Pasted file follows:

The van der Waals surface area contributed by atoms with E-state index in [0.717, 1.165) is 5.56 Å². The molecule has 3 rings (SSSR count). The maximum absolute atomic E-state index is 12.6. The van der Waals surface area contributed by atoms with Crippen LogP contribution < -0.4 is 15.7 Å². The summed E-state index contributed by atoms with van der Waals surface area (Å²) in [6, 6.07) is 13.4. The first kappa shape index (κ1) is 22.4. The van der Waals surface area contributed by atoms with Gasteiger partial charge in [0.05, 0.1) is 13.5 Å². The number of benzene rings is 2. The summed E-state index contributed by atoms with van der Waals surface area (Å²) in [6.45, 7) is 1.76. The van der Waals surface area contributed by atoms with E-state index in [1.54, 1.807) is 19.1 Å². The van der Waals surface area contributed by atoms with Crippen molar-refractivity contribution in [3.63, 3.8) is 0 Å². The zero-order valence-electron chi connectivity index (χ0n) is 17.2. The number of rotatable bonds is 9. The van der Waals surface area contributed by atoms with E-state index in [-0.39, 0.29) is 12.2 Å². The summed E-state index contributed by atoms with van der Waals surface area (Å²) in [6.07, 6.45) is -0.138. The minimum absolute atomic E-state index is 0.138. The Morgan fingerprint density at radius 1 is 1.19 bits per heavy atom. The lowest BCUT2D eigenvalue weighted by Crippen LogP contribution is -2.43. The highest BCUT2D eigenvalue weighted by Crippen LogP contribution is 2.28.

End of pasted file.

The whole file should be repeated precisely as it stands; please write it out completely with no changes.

The van der Waals surface area contributed by atoms with E-state index in [0.717, 1.165) is 5.56 Å². The molecule has 3 rings (SSSR count). The maximum absolute atomic E-state index is 12.6. The van der Waals surface area contributed by atoms with Crippen LogP contribution < -0.4 is 15.7 Å². The summed E-state index contributed by atoms with van der Waals surface area (Å²) in [6, 6.07) is 13.4. The first kappa shape index (κ1) is 22.4. The van der Waals surface area contributed by atoms with Gasteiger partial charge in [0.05, 0.1) is 13.5 Å². The number of benzene rings is 2. The summed E-state index contributed by atoms with van der Waals surface area (Å²) in [6.45, 7) is 1.76. The van der Waals surface area contributed by atoms with E-state index in [1.54, 1.807) is 19.1 Å². The van der Waals surface area contributed by atoms with Crippen molar-refractivity contribution in [3.63, 3.8) is 0 Å². The zero-order valence-electron chi connectivity index (χ0n) is 17.2. The number of rotatable bonds is 9. The van der Waals surface area contributed by atoms with E-state index in [-0.39, 0.29) is 12.2 Å². The summed E-state index contributed by atoms with van der Waals surface area (Å²) in [6.07, 6.45) is -0.138. The minimum absolute atomic E-state index is 0.138. The Morgan fingerprint density at radius 1 is 1.19 bits per heavy atom. The lowest BCUT2D eigenvalue weighted by Crippen LogP contribution is -2.43. The highest BCUT2D eigenvalue weighted by Crippen LogP contribution is 2.28.